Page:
“Research Review on Color Light Therapy”By Darren Starwynn, OMD, Lac http://www.acupuncturetoday.com/mpacms/at/article.php?id=31907
There has been a huge amount of recent research into the healing effects of light on our bodies. What once seemed like the practice of fringe healers is now firmly moving into mainstream medicine. Various forms of light therapies have been around since ancient times. There are accounts of healing temples from ancient Egypt and Greece.
Modern light medicine got its biggest boost from the pioneering work of an Indian physician named Dinshah Ghadiali. Ghadiali did a great deal of research into the use of color light for healing after moving to New York in 1911. He trained over 800 professionals between 1920 and 1924.
Light therapy has now come of age, redeeming Ghadiali’s vision. Here are a few examples of recent research findings:
Cancers:… Eyesight:… Bone-marrow transplants:… Depression:…Fungal infections:…Repairing genes:…Wound healing:
“Color has a powerful effect on behavior, researchers assert” By Lindsey Gruson http://www.nytimes.com/1982/10/19/science/color-has-a-powerful-effect-on-behavior-researchers-assert.html
When children under detention at the San Bernardino County Probation Department in California become violent, they are put in an 8-foot by 4-foot cell with one distinctive feature – it is bubble gum pink. The children tend to relax, stop yelling and banging and often fall asleep within 10 minutes, said Paul E. Boccumini, director of clinical services for the department.
This approach to calming manic and psychotic juveniles contrasts sharply with the use of brute force favored as little as three years ago. ”We used to have to literally sit on them,” said Mr. Boccumini, a clinical psychologist. ”Now we put them in the pink room. It works.”
Many scientists have become convinced that light has a far greater impact on health and behavior than previously thought. (Chromotherapy is now called photobiology or color therapy….”It seems clear that light is the most important environmental input, after food, in controlling bodily function,” reported Richard J. Wurtman, a nutritionist at the Massachusetts Institute of Technology. Several experiments have shown that different colors affect blood pressure, pulse and respiration rates as well as brain activity and biorhythms. As a result, colors are now used in the treatment of a variety of diseases.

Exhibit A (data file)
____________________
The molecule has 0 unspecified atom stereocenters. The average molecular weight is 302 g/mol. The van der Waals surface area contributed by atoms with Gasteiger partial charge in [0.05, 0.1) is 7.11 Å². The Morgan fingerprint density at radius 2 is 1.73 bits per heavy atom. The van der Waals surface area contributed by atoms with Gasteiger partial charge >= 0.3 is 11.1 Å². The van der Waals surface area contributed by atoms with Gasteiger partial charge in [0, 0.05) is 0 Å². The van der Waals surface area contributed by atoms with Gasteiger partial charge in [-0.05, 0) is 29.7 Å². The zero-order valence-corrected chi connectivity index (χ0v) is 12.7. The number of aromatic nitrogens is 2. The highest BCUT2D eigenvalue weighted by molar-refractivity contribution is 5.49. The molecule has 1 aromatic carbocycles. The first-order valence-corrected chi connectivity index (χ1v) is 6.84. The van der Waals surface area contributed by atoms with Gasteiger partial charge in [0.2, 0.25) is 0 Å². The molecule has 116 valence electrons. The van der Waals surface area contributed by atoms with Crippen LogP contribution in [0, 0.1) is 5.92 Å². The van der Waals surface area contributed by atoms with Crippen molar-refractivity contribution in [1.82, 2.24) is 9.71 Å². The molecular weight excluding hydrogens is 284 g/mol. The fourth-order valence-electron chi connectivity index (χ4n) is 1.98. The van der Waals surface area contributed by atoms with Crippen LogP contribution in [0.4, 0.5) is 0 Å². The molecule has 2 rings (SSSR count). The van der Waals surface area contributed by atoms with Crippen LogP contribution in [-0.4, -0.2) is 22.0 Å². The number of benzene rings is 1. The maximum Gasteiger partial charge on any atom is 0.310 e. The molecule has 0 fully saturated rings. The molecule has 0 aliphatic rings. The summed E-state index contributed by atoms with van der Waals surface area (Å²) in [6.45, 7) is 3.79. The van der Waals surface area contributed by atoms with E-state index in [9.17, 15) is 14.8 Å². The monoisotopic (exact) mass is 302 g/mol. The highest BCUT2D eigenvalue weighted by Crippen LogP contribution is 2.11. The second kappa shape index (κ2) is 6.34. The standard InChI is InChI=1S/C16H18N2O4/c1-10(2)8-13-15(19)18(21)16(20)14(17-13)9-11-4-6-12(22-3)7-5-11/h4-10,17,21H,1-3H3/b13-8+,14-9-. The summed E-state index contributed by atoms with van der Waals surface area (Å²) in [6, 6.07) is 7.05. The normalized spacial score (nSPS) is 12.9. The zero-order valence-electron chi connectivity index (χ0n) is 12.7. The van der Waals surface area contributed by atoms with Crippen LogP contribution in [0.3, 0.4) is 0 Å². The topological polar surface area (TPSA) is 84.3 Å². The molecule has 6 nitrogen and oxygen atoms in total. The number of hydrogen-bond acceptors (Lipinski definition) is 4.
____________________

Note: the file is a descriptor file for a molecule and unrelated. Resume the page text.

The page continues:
Within the past decade, for instance, baths of blue light have replaced blood transfusions as the standard treatment for about 30,000 premature babies born each year with potentially fatal neonatal jaundice.
Meanwhile, in England, London’s Blackfriars bridge was repainted blue in an attempt to reduce the number of people who commit suicide by jumping from it. The Soviet Union, one of the leaders in photobiology, showers coal miners with ultraviolet, which they believe prevents black lung disease, and supplements the fluorescent lights of schoolrooms with ultraviolet lamps.
“Study on Color Art Therapy Techniques” by Ikeda, Chitose http://dqi.id.tue.nl/keer2014/papers/KEER2014_6
At this facility, there were existing restrictions concerning painting materials and treatment areas, and although art therapy using a large number of colors was not currently being performed, colors are often tied to memory and can be used for psychoanalysis for this reason, so the decision was made to implement art therapy techniques focused on the use of colors. Dee, Taylor, et al. (2006, pp.6-10) described how colors each have individual meanings, and can have an effect on behavior and state of mind, operating on both conscious and subconscious thought. Also, Suenaga (2001, pp.110-115) introduced color therapy techniques for the elderly which was shown to have effects such as improvement of patients’ stimulation, expressive power, concentration, and memory, as well as contributing to a recovery of self-awareness.
Colour therapy, otherwise known as chromotherapy, is the use of colour energy to evoke positive changes to our wellbeing. Colour sends a particular message to your subconscious and affects your whole being…As we age, we tend to look at life differently and we literally see it differently as well. The lenses of our eyes begin to yellow, causing a reduction of clarity. Pale tones become more difficult for the aging eye to distinguish objects; hence a higher contrast or brighter colours may help us to better discern various items around us.
This is why it is important to surround your loved one with colours that are intense and warm. Avoid exposing your loved one to pale surroundings with little contrast as they may find themselves feeling depressed by the drabness of colours they see.
Certain colours can evoke certain types of feelings…each colour has its own healing properties and emotional attachments.
“A therapeutic environment for dementia care” By Oxleas NHS Foundation Trust
Are people with dementia disabled by their condition or by their environment? This intriguing question was raised by Stuart Bertram, an occupational therapist (OT) at the Woodlands Unit, Queen Mary’s Hospital, Sidcup.